The dawn of the Early Modern Period, in the history of philosophy, has always been thought to be with work of Réne Descartes, which in a sense, is true. I have always argued, however, that it actually started a bit earlier with the work of Montaigne. Montaigne was the first to write in the vernacular, i.e., Modern French, not Old French, and Montaigne was the first to start writing about his daily life through observation that was neither a version of theology, nor a Judeo-Christian view/moral.

    Being a trained humanist, I can’t help but give a history of ideas, and give some context to my comments. A pet-peeve is when someone says : Oh that’s just great. Um . . . OK, what the hell is that supposed to mean, if I needed mental masturbation I’d read Kant. Hence . . . the aforementioned.

    All that to say : The gave me a chuckle !

    Pax!

    Liked by 1 person

    1. William (Billy),

      You always leave the most eloquent comments! I could write a post, a series of them actually, on your comments! Smart, savvy, eloquent and most importantly of all, heart felt.
      A trained humanist, you is!
      You are a shy and retiring type, but you’re also a beautiful human being, and I love that you frequent this place. Don’t ever stop.

      PS- Does the hubby know about this 18 year old boy toy? 😉

      Like

      1. Also, thank you very much for YOUR comments. I love my visits here, if I didn’t I would not keep coming back, and I am always truly amazed at the way in which you are able to turn a phrase, and weave many threads into a story. Massively brilliant my friend !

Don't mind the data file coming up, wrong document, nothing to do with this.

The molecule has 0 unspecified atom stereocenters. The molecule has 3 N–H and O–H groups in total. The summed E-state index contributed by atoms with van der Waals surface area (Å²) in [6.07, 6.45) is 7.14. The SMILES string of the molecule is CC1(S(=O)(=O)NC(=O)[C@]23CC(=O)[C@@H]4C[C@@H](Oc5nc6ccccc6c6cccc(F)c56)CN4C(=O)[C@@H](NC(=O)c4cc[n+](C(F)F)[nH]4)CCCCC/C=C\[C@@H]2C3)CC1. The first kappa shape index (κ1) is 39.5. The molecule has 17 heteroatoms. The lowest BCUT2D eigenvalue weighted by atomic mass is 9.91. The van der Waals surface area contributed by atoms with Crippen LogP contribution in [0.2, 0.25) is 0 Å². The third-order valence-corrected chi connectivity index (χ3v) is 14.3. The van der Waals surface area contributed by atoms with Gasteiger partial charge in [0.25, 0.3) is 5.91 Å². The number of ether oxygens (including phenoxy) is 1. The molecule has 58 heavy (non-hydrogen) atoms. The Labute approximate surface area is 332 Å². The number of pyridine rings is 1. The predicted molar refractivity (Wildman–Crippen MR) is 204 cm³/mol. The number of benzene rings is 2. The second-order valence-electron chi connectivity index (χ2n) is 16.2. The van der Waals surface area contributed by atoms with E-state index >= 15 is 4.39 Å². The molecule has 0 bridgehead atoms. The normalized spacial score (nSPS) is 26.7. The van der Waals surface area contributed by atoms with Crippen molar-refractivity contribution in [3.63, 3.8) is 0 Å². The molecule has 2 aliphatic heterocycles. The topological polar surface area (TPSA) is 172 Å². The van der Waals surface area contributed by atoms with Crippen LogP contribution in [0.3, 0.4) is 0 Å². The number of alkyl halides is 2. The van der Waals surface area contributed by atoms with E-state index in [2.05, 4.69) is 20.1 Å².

Liked by 1 person

  6. I… won’t be leaving eloquent comments… I did laugh a bit to much over this post … and haha you are mean! 😛 I guess we all have people like that we encounter in life,eh? We just aren’t their cup of tea or coffee for whatever reason, it’s life right? And maybe, someday, we may or may get a hello. If not we just journey on doin’ our thing.

    Liked by 1 person

    1. Sassy,
      I plead guilty to the charge of being mean, but I am not mean spirited, so there’s that . . right? 😉
      And you laughed a bit too much so you are officially an accomplice the way I see it.
      People are people. We connect with some immediately and some? We never do really jibe at all. So you’re right. You journey on and you do your thing.
      And your comments are always thoughtful, funny and clevah! You do you, girl!

      Peace

      Liked by 1 person